Shor's Algorithm "Findprim_array_x.xls" Operation

Introduction and Purpose

The purpose of Shor's Algorithm is to do factorization on a Quantum Computer.
The purpose of the Excel program "Findprim shor.xls" is to simulate Shor's algorithm on a personal computer or PC.
To understand this program select this link: Findprim shor.xls. The program is identified as phase 1.
The purpose of Excel Program "Findprim_array_x.xls" is the same as "Findprim shor.xls". The primary reason is that a rare error is removed. A second reason is that this version uses integer array logic. The program is identified as phase 2.
This document describes how to operate the Excel Program "Findprim_array_x.xls" and the spreadsheets: "x=x", "x=2", "T?", "T1" and "T234".

For a copy of the Excel program in zip format select:



1. Spreadsheet layout: "x=x"

Figure 1A: pm1 = pm1
Figure 1B: pm1 = c1

1.1 General Description of Spreadsheet: "x=x"

The program is a simulation of Shor's Algorithm as described in this document: 2. Spreadsheet layout: "Get Pr1". Button "Get Prime 1" which is part of the Excel program "Findprim shor.xls".
The layout is shown as Figure 1A and as Figure 1B.
Both Figures show the following columns: There are 4 more parameters which control the execution of the program.

1.2 Operation of Spreadsheet "x=x"

  1. In order to start the program, select the Get Prime 1 Command
  2. Input for the program are two (prime) numbers: pm1 and pm2. Multiplication of those two (prime) numbers gives a number n in column 3, which is factorized using Shor's Algorithm. Those two numbers should be entered in the cells (2,A) and (2,B).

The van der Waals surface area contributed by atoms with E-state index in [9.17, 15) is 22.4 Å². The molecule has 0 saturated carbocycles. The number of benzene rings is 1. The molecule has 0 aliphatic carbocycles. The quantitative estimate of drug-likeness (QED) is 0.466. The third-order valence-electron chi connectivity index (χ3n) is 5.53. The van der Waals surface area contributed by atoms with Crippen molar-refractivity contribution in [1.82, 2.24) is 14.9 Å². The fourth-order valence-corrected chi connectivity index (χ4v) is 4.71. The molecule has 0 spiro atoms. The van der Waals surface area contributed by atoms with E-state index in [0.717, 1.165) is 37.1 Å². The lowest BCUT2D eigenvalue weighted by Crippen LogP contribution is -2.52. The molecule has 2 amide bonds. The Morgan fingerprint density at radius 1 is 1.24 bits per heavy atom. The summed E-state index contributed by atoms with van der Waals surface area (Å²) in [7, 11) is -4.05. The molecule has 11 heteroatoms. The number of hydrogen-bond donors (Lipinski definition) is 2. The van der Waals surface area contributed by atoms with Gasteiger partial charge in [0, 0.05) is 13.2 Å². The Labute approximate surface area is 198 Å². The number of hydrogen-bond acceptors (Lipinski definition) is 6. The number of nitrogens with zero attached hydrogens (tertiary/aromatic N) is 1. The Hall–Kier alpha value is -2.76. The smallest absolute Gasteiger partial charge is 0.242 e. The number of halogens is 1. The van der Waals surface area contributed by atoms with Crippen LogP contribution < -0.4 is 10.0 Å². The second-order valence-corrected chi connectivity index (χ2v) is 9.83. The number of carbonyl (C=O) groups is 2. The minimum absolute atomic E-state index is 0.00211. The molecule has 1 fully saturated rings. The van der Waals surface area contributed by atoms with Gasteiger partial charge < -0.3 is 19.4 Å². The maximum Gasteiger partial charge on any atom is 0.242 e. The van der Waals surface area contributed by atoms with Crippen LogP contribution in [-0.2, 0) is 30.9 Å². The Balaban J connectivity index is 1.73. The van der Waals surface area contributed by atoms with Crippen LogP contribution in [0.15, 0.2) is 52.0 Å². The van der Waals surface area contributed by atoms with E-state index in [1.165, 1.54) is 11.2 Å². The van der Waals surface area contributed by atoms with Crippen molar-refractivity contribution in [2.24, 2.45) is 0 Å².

3. The number of prime number products factorized is controlled by the parameter n primes. The results are stored in one row.
  4. At the beginning of each simulation n is calculated as a product of pm1 and pm2. That means in reality first pm1 and pm2 are calculated, which are the next higher prime numbers. pm2 should be higher as pm1.
  5. The final result is stored in the columns P and Q.

1.3 Discussion

2. Spreadsheet layout: "x=2"

Figure 2A: Button = Get Prime 1
Figure 2B: Button = Get Prime x

2.1 Operation spreadsheet: "x=2"

Sheet "x=2" contains two buttons: "Get Prime 1" and "Get Prime X"

2.2 Discussion

3. Spreadsheet layout: "T?"

Figure 3.1 "Get Prime x". pm1 = pm1
Figure 3.2 "Get Prime x". pm1 = c1

3.1 Operation spreadsheet: "T?"

The purpose of spreadsheet T? is to test in detail the "Calculating Periodicity in 5 easy steps" functionality to factorize the product n of two prime numbers pm1 and pm2. This functionality is identified as phase 1.
Important is the parameter n primes = 50, which shows that the total number of products n factorized is 50.

3.2 Discussion

4. Spreadsheet layout: "T1"

Figure 4.1 "Get Prime x". pm1 = pm1
Figure 4.2 "Get Prime x". pm1 = c1

4.1 Operation spreadsheet: "T1"

The purpose of spreadsheet "T1" is to test in more detail the "Calculating Periodicity in 5 easy steps" functionality to factorize the product of two prime numbers pm1 and pm2. This is identified as: phase 2. The purpose of phase 2 is to solve a problem in the functionality identified as phase 1.

4.2 Discussion

As can be observed in Figure 3.1 the reason, why factorization does not work, lies in the calculation of amin. In all the cases when factorization is in error amin is too small. This are the rows 21 and 24.
The same can be observed in Figure 4.2. The rows in error are 21 and 24. To show this error, the Type is T2.

Amin calculation follows this logical scheme:
     a = 0  :       x = 1
     a = a + 1 :    x = x * 2      'x(a+1) = x(a) * 2
     If x > n    then  x = x - n   
     If x = "stop sign"   then amin = a : exit sub
     goto p1